When full-back Rafael da Silva arrived at Manchester United as an 18-year-old, it did not take long for manager Sir Alex Ferguson to put him into the first-team, occasionally even ahead of the experienced and well-respected Gary Neville.
“[Neville] knows what happens when someone like him breaks into the team,” Ferguson said at the time. “When they’ve got outstanding ability and are showing outstanding form, as Rafael has, there’s not a lot you can do about it.”
Six years later, Rafael remains at Old Trafford—United’s official website even describes him as “perhaps the epitome of the modern full-back”—but he is no longer a first-team regular. Current manager Louis van Gaal has slowly marginalised the 24-year-old, who is tipped by many to depart the club (as his twin brother, Fabio, who arrived at the same time, already has done) in the summer.
If he does so, he will surely leave as the greatest Brazilian ever to represent the Red Devils. This is a startling realisation when you really think about it; United are one of the very biggest, and most successful, clubs in the game, while Brazil is almost universally accepted as the greatest producer of footballing talent in the world.
Logic would dictate that United, like almost every other elite club, would have had at least one great Brazilian during their history—particularly in the modern era, where cash-rich Premier League clubs have been able to pillage all corners of the globe for the best available talent.
Instead Rafael—a man of 170 appearances over seven seasons (an average of 24 per campaign)—will likely leave United as the club's greatest Brazilian, heading a relatively small cast list that includes a World Cup-winning flop and another much-vaunted teenage star whose regression startled many.
Why have United, a club with the resources to sign any player they want, never had a better player from the most successful football production line on the planet?
What is certain is that United’s disappointing history with Brazilian players is not for the want of trying. In 2003, when United made the controversial decision to sell David Beckham to Real Madrid, it was Paris Saint-Germain forward Ronaldinho whom they targeted as a suitable replacement.
Ronaldinho, 23 at the time, was a player of dubious personal character (he was said to enjoy the nightlife in Paris) but undoubted, abundant natural talent (only 12 months earlier he had lobbed David Seaman at the World Cup in breathtaking fashion). Negotiations were held and the outline of a deal was reached, until Barcelona—with a new, ambitious board at the helm—also came in for the playmaker.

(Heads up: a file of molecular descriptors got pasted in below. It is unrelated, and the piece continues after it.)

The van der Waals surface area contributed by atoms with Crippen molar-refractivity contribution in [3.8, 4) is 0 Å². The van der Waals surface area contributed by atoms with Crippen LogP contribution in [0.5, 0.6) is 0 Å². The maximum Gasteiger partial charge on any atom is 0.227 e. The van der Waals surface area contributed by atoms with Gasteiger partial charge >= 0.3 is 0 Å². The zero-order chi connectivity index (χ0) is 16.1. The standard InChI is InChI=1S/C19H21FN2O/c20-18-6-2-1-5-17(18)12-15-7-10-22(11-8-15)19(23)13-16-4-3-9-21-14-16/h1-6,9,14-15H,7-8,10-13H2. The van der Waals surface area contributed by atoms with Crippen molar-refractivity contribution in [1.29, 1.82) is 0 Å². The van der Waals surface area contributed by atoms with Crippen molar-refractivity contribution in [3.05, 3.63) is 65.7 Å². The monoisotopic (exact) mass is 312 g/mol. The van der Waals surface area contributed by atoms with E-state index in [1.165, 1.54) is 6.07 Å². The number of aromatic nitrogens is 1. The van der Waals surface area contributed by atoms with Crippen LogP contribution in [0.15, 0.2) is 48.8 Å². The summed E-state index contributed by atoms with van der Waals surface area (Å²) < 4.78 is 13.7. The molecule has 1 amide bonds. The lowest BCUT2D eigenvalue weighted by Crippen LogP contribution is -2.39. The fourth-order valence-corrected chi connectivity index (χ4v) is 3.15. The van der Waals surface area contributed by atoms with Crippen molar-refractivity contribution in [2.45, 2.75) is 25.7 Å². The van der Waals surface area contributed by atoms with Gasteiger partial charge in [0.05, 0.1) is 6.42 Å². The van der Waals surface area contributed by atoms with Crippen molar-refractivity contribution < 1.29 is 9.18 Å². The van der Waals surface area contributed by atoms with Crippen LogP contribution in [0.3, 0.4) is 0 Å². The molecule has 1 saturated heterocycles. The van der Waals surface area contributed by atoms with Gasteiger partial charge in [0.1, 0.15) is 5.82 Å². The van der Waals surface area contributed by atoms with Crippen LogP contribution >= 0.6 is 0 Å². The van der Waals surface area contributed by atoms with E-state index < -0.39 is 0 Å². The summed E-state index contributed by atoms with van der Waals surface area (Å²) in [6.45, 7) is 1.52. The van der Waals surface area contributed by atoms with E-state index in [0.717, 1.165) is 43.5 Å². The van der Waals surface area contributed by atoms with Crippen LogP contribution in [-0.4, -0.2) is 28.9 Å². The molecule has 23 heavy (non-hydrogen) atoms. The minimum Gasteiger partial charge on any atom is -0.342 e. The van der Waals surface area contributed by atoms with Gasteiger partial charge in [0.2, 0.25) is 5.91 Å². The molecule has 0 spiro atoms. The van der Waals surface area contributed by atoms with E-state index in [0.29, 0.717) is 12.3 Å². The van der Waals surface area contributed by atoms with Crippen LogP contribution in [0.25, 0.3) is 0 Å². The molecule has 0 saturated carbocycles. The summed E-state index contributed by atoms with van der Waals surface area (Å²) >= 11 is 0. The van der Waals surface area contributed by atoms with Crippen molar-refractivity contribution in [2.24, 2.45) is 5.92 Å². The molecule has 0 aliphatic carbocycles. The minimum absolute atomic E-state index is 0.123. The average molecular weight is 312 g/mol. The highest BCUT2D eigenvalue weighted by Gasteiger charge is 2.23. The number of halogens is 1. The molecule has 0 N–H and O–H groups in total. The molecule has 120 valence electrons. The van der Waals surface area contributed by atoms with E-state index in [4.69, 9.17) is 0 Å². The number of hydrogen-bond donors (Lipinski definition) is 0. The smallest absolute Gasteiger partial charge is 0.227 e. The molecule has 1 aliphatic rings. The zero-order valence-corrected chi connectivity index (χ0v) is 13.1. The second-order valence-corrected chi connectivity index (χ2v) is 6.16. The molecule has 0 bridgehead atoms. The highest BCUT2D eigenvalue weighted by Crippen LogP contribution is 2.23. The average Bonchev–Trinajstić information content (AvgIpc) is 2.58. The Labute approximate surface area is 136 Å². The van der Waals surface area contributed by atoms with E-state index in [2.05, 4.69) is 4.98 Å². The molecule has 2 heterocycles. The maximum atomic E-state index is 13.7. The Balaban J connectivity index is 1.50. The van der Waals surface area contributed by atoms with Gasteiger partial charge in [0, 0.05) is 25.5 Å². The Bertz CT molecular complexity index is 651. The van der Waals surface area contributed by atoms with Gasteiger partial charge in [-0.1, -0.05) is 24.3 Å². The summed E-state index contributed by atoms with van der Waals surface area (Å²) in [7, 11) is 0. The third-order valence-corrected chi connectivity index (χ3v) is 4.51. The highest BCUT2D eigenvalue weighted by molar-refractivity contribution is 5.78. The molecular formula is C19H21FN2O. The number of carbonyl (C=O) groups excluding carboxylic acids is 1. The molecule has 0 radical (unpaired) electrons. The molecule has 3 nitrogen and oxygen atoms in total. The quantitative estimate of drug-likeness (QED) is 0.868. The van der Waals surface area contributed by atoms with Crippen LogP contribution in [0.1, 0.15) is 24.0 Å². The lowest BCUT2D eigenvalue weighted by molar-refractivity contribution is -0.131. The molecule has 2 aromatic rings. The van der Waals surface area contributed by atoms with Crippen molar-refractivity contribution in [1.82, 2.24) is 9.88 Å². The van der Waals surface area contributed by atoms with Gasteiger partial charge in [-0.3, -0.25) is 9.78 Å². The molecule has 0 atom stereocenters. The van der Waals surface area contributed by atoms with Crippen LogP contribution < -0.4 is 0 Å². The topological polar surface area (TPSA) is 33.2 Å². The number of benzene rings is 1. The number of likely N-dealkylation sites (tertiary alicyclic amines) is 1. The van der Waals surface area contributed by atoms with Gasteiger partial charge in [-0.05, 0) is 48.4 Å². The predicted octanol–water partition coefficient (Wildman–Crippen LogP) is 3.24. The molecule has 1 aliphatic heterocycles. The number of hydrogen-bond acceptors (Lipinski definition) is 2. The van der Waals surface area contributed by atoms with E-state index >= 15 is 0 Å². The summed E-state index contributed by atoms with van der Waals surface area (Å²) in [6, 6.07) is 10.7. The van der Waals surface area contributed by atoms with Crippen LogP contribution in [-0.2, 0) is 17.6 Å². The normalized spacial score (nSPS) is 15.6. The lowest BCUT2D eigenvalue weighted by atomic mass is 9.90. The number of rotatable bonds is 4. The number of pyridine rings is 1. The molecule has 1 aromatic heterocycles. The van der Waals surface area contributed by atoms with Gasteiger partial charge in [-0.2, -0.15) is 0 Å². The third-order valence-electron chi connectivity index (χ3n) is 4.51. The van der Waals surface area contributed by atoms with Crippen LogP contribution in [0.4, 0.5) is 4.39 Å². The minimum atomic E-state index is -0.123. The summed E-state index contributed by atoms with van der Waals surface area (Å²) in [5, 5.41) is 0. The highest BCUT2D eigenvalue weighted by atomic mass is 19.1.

“I was almost on my way to Manchester United and only the details needed to be put onto that deal,” Ronaldinho reflected in 2014 to El Enganche (via ESPN FC). “But in the last minute [Barca vice-president elect Sandro] Rosell called me to tell me they would win the election. That made everything happen fast.
“I wanted to play in Barcelona. When I signed, I didn’t feel pressure, I felt joy. I had the chance that all of the players wanted, to play in a great club like Barcelona.”
United were fighting an uphill battle as soon as Barcelona showed their hand. Not only did the Spanish club have the determination to offer the best financial package—wanting to respond in kind to Real’s Beckham acquisition—but the club has a long and proud history of hosting and deifying stars from South America.
“I had the opportunity to follow in the footsteps of my idols,” Ronaldinho noted. “I was proud to play where Romario, Ronaldo and Rivaldo had played, and I had the chance to be Barcelona’s new 'R'. I loved that.”
Ronaldinho would prove his value unequivocally, winning the Ballon d'Or in 2005. A few years later, history was repeated, as the brightest Brazilian to emerge in a generation, Neymar, chose his next destination. Every major European club sent emissaries to Santos for years, but most were disappointed. Manchester United and Manchester City were seemingly barely ever in the discussion for his services, while Chelsea’s strong pursuit also ended up falling short once Barcelona put their sums in place.
History, or at least a sentimental affinity, can be a compelling draw for any player, but perhaps more pragmatic reasons also tied into Ronaldinho’s decision. Money will have been one of them, but there is no getting away from the fact that the climate and culture in Barcelona is much more akin to South America than England.
To varying degrees, that goes for the rest of Europe’s major leagues as well; it is perhaps no coincidence that the players Ronaldinho mentions (along with the gap-toothed one himself) played in Spain, Italy and France—but never England.
“We miss everything from home,” the Da Silva twins told the Daily Mail within a year of arriving at United. “The heat, the culture, the people, the humour, playing football and volleyball on the beach. But it’s worth it because this is the best league.”
However, for established stars, ones who will attract interest from clubs from countries across Europe, those missing factors become a more significant issue. Even players who do not come from stereotypically “warm” climates have struggled with moving to the Premier League.